US Military Data Breach Prompts
Immigrant Recruits to Apply for US Asylum
May 01, 2019
While the U.S. government has
announced efforts to prevent or decrease the flow of Central American
asylum-seekers, some migrants find themselves applying for protection,
even though they had not planned to do so.
Jason Ma came to the United States from China in 2011 under a student
visa. Despite his parents' “stable jobs and some savings,” they still
had difficulty affording all of his expenses in U.S. After graduation,
Ma decided to stay in the United States.
“I majored in statistics — both my bachelor's and master's — and I did
both my degrees from the University of Illinois at Urbana Champaign,” he
He qualified for the Military Accessions Vital to the National Interest
program (MAVNI), launched in 2009 to bring immigrants with medical or
language skills into the U.S. armed services, and enlisted in 2016
before the program was shut down that year.
Though Ma is officially enlisted, he is still waiting to leave for basic
training. In October 2017, citing national security concerns, the U.S.
government retroactively required background checks on all MAVNI
applicants, including those currently serving or waiting for basic
Ma found out in March that he also had to apply for asylum.
A U.S. military data breach between July 2017 and January 2018 released
hundreds of immigrant recruits’ sensitive information. Some have quickly
filed for asylum since they suddenly face potentially life-threatening
situations if they were to return to their countries after serving in
the U.S. military.
VOA has learned that more than 4,000 recruits’ information was
compromised, among them 1,087 Chinese and 82 Russian immigrant soldiers.
Ma recently found out his name was on the list.
To Darin Johnson, a professor at Howard University School of Law, the
breach puts participants and their families in vulnerable situations.
"It subjects MAVNI recruits, who weren't necessarily subject to
persecution back home, and now opens up the door for them, as well," he
Johnson, a former assistant general counsel to the Army Secretariat,
said the U.S. is engaged in a range of Special Forces operations around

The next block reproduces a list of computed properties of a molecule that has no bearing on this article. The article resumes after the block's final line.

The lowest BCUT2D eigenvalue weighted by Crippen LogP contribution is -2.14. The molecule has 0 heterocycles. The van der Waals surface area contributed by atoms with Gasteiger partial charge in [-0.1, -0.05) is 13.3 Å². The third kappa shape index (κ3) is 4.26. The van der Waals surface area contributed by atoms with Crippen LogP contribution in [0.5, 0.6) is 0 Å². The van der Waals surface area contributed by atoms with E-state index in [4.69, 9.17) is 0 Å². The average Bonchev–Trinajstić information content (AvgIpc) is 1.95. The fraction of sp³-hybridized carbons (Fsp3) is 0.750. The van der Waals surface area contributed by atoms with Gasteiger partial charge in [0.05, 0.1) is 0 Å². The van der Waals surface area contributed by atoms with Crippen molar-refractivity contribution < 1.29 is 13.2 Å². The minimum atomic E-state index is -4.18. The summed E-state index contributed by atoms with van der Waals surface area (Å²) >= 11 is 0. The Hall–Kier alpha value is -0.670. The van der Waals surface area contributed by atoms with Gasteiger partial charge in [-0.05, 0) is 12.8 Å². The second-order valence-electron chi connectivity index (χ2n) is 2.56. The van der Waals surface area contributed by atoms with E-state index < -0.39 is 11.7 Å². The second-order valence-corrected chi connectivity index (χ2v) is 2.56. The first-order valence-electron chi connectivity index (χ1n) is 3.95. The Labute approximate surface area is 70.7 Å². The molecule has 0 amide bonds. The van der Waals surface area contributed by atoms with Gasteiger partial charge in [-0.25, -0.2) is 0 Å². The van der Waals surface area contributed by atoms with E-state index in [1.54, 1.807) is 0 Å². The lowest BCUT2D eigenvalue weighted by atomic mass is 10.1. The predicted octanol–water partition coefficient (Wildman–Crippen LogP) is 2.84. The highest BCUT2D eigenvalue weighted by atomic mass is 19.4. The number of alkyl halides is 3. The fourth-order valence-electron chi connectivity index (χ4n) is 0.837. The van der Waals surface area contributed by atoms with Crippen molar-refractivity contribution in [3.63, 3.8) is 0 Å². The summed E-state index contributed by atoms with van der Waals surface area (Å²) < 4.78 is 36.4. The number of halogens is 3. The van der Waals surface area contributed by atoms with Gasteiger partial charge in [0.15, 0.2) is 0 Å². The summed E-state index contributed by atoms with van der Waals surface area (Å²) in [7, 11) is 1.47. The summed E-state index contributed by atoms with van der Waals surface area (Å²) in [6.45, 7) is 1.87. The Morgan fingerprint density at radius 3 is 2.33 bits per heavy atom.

the world, “often in many places where you do have very repressive
regimes. So, I think it's important for us to think about the danger to
the MAVNI recruits themselves."
According to Chinese criminal law, those found colluding “with a foreign
State to endanger the sovereignty, territorial integrity and security of
the People's Republic of China shall be sentenced to life imprisonment
or fixed-term imprisonment of not less than 10 years.”
Falling out of status
The MAVNI program allowed foreign-born recruits to earn a fast-track
path to U.S. citizenship. Legal reasons are involved, as soldiers could
be deployed to their original country. If they're not U.S. citizens,
they could be subjected to that country's laws.
Citizenship through the military can be taken away if a person does not
serve honorably for five years.
In the meantime, immigrant recruits are told to maintain their visa
status until a shipping date.
But the retroactive background checks created a backlog. Those who are
still enlisted through the program have been waiting more than two years
to be vetted.
Without basic training, Ma’s expedited naturalization process does not
Though Ma still has legal status, he will run out of options to maintain
his immigration status. At the end of 2017, the status of his Optional
Practical Training — temporary employment directly related to an F-1
student's major area of study — had expired. He is now in danger of
deportation to China.
Army is investigating
In a request for comment, the U.S. Army said officials are
“investigating the incident [data breach]. But at this time, it does not
believe the information was widely distributed.”
Margaret Stock, a retired Army lieutenant colonel who created the MAVNI
program in 2008, said the Department of Defense is “not giving accurate
information to the press.”
“There were at least four data breaches that I can document,” she told
VOA. Some people still do not know their information is “out there.”
Air Force Lt. Col. Carla Gleason, a Pentagon spokesperson, told VOA “the
investigation ultimately determined the information was not widely
But VOA saw three official U.S. government letters addressed to
different recruits that said, “Some personal data maintained by the
Department of Defense was released via email to individuals outside the
The letter also states that on January 31, U.S. officials “began to take
action to contain the loss in accordance to PII [Personally Identifiable
Information] breach procedures. … However, on March 6, the Command was
made aware that this PII breach may be more extensive than originally
estimated, so the Command is now re-investigating, and will continue to
monitor this problem.”
who is also an immigration lawyer, is assisting some people with their
asylum cases and said hundreds of MAVNI soldiers started getting letters
Applying for asylum
Though Ma still has a contract with the Army, he is currently preparing
to submit his asylum application.
“I think joining the military is an honorable and great way to give back
to this great nation,” he said.
He now faces a new immigration process but said he is still planning to
move forward with his enlistment.
“I love this country, for sure, and the day that I joined the U.S.
military is one of the proudest days in my life so far,” he said.